Restrictions, Limitations, Confinements

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Jester in Cube, 2011 Acrylic On Cardboard 15x22 Inches © felix morelo
Restrictions, Limitations, Confinements
Curated by: Felix Morelo

928 Simpson Street
Bronx, New York 10459
April 5th, 2012 6:30 PM - 8:30 PM

Tel: 718-589-2230, ext 6055
10am to 5pm
photography, mixed-media, installation, video-art, performance, conceptual, pop, landscape, surrealism, figurative, modern, traditional, sculpture

Casita Maria Center for Arts and Education presents
Restrictions, Limitations, Confinements Curated by Felix Morelo ...
Featuring: Chan Wai, Jose Krapp, Patrick-Earl Barnes, Rafael Sanchez, Mayuko Fujino, Jon Sisti, Hiroko Ishikawa, Itzy Ramirez, Dana Jerabek, Raphael Griswold, Virginia Wagner, Teddy O’Connor, Washington Chavez, Karen Cintron, Firelei Baez, Edwin Bolta Francisco Osorio, Alexis Duque,Panoply Lab, and Felix Morelo
Opening Reception: Thursday, April 5th, 6:30pm-8:30 pm
Performances by:  Rafael Sanchez 7:00pm    Panoply Lab 7:30pm    Felix Morelo 8:00pm 
Casita Maria Center for Arts and Education is pleased to announce Restrictions, Limitations, Confinements, a group exhibition curated by Felix Morelo.
The opening will take place Thursday, April 5, 2012, from 6:30pm to 8:30pm, and the show will run through May 25, 2012.
For his curatorial debut, Morelo invites 20 artists to interpret the themes of restrictions, limitations and confinements and how they manifest themselves physically, spiritually and intellectually in their lives.  Morelo aims to demonstrate that our restrictions, limitations, and confinements are universal topics that come in countless shapes and forms which we all must deal with throughout our lives. He intends to create a platform for sharing and dialogue that inspires others to remain steadfast in the face of their particular adversities.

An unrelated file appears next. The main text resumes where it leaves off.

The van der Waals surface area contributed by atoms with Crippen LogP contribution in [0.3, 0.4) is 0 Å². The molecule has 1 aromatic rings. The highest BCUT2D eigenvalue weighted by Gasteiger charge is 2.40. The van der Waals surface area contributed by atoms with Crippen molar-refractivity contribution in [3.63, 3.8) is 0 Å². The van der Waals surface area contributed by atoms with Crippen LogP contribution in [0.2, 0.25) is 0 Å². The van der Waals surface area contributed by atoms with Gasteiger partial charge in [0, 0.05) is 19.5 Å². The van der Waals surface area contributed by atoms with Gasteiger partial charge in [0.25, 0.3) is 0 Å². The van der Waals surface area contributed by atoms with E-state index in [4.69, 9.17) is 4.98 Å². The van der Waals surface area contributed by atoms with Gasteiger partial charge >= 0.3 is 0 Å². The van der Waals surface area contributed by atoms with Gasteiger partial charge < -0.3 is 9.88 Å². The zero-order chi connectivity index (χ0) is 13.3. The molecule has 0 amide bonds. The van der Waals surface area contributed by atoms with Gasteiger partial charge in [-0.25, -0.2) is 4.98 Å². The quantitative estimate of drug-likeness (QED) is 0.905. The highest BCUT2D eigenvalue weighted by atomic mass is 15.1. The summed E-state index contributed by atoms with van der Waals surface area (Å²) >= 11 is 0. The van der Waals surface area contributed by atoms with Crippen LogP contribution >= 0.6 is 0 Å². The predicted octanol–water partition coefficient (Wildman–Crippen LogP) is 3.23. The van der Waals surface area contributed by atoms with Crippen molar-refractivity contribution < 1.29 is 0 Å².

Casita Maria Center for Arts and Education was founded in 1934 by two school teachers in East Harlem to offer after-school enrichment and recreational programs for the children of newly arrived Latino families.  By developing new programs as new issues arose, and relocating to the South Bronx as its community moved around the city, Casita has been able to effectively serve each new generation.  By 1961, Casita was offering programs similar to those created by its founders and thousands of New Yorkers gained skills and were offered essential services through its work.  As the Bronx “burned” in the 1970's, Casita was a safe haven and a route out of poverty.  Throughout these years, Casita expanded its programs to provide additional social services.  In 2009, Casita opened a new building, offering a wide range of facilities, including classrooms, a music room, a dance studio, and a 400 seat performing arts space to better meet the social, cultural and educational needs of its community.  Every year, Casita serves at least 800 youth and 8,000 community members, mainly the Latino and African-American communities of the South Bronx and East Harlem.  Casita's current programs are focused on arts, education and community.  In May 2011, Casita received The Norman Buchbinder Placemaking Award from Mayor Michael Bloomberg for its contribution to increasing the stature, identity and economic activity of the South Bronx.  The organization’s next major project is the creation of the South Bronx Living Heritage Trail, in collaboration with Dancing in the Streets, Casita’s Company-in-Residence, the Bronx community and Casita’s alumni.  Scheduled to launch in March 2012, the South Bronx Living Heritage Trail will be comprised of a performance and events series aimed to illuminate the South Bronx’s cultural legacy